Kunisada: Prince Genji and the Evening Glow in the Silver World of Snow (Sold)
Artist: Utagawa Kunisada
Title: The Evening Glow in the Silver World of Snow (Gin-sekai yuki no yubae)
We see Genji reading at left in his brocaded coat with black collar, in the style of omigoromo, which is a costume wore by the Shogun as indoor leisure attire in Kabuki plays. His hair style is known as Genji-mage or ebi-cha sen mage. He sits in front of a screen decorated with peonies and before him is a red-burning charcoal brazier. In the center sheet Princess Asagao is listening with all respect what he is reading, slightly bending down. She wears a kimono with the flower pattern of morning glories, symbolizing her name. On the right sheet a young woman is busy with rolling a snowball while other women tend to the garden.
The scene refers to the rolling a snowball scene “Yuki kokashi no dô-jo“ in Asagao and Maiden, the 30th Volume of the Nise-Murasaki Inaka Genji novel, and the text roughly reads: “It is funny to see her, reflected in the moonlight, tucking up her sleeves to eagerly roll up a bigger snowball. When she was small, she was running around without her obi sash tied, dropping her tissue papers and fan.... When she was not strong enough to roll the snowball alone, she agitated and forgot her hair loosening...She was all in the snow-white garden.”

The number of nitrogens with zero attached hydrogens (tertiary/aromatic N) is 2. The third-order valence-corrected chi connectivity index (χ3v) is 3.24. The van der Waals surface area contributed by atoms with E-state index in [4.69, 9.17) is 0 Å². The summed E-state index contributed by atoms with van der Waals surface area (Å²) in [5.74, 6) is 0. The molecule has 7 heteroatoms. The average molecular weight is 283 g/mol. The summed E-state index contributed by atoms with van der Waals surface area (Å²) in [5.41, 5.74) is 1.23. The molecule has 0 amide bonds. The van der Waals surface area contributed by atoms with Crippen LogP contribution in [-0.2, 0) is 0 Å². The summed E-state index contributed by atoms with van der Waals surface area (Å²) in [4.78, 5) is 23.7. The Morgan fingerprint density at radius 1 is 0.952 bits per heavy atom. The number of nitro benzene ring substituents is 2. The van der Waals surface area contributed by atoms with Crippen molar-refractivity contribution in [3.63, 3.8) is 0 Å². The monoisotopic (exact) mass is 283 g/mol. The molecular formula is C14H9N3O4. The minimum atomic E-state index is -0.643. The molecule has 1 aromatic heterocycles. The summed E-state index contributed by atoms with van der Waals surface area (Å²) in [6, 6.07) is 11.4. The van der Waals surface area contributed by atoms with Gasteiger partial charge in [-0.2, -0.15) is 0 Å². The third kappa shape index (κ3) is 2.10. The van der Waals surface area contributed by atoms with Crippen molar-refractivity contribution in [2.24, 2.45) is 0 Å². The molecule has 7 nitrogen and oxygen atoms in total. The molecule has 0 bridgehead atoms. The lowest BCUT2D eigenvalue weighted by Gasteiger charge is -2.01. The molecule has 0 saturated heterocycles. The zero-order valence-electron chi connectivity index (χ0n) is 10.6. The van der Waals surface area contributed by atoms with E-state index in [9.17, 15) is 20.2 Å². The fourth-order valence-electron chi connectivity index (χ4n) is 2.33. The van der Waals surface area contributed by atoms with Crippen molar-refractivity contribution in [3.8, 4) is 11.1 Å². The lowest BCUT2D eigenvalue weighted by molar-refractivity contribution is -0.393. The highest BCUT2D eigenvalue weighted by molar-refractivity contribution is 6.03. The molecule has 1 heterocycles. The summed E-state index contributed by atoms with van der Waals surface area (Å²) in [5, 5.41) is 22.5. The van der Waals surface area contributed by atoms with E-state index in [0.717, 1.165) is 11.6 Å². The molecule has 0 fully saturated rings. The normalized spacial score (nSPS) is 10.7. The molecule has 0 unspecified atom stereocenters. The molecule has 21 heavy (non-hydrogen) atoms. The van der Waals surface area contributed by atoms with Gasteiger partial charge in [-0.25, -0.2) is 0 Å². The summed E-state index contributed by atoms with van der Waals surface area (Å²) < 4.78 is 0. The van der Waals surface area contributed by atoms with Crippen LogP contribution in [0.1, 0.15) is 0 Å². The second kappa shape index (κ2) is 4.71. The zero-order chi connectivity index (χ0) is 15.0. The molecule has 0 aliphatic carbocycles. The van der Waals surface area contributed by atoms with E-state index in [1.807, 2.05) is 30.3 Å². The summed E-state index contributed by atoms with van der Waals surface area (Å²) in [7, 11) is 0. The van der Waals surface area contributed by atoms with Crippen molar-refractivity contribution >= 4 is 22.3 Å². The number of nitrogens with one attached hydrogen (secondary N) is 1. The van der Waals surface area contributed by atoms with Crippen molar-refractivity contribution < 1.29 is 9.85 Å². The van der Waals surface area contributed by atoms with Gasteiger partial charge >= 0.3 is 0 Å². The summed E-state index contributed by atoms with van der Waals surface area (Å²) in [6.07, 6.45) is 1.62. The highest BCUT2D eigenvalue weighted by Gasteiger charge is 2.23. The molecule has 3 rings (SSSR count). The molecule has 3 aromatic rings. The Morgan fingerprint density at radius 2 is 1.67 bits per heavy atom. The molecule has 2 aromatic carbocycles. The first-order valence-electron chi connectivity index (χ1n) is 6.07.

Next to the title is a poem in a stylized snowflake circle that may read: “Hashi kosade kyôha kuretari yuki-marome“, which may translate as: “Today without going out, it is getting dark soon, while rolling snow is in full action”
In the Tale of Genji, Asagao was one of the women with whom Genji was infatuated since he was young. Since she was of noble birth, she was seen as his possible legal wife, which made Lady Murasaki, the virtual wife, feel uneasy. Asagao also had a liking for Genji, but she did not want to be his wife, because she often heard about his many love affairs and what had become of the women who had been involved with him. She kept refusing Genji's courtship, forming a platonic relationship with him, and kept a mere friendship--all the time elegantly exchanging letters whenever there was a chance. Because she had been a Saiin priestess for a long time since the reign of Emperor Suzaku, she missed the chance to get married, remained single, became a nun, then stepped off the center stage of the tale.
In the same year of 1854 Kunisada and Hiroshige published the series “Azuma Genji: yuki no yashiki“ (Genji of the East: Garden in Snow), which shows the outside scene of the same motif.Condition: Excellent impression, color and condition.
Dimensions: ôban triptych (37.4 x 76.8 cm)
Signature: Toyokuni ga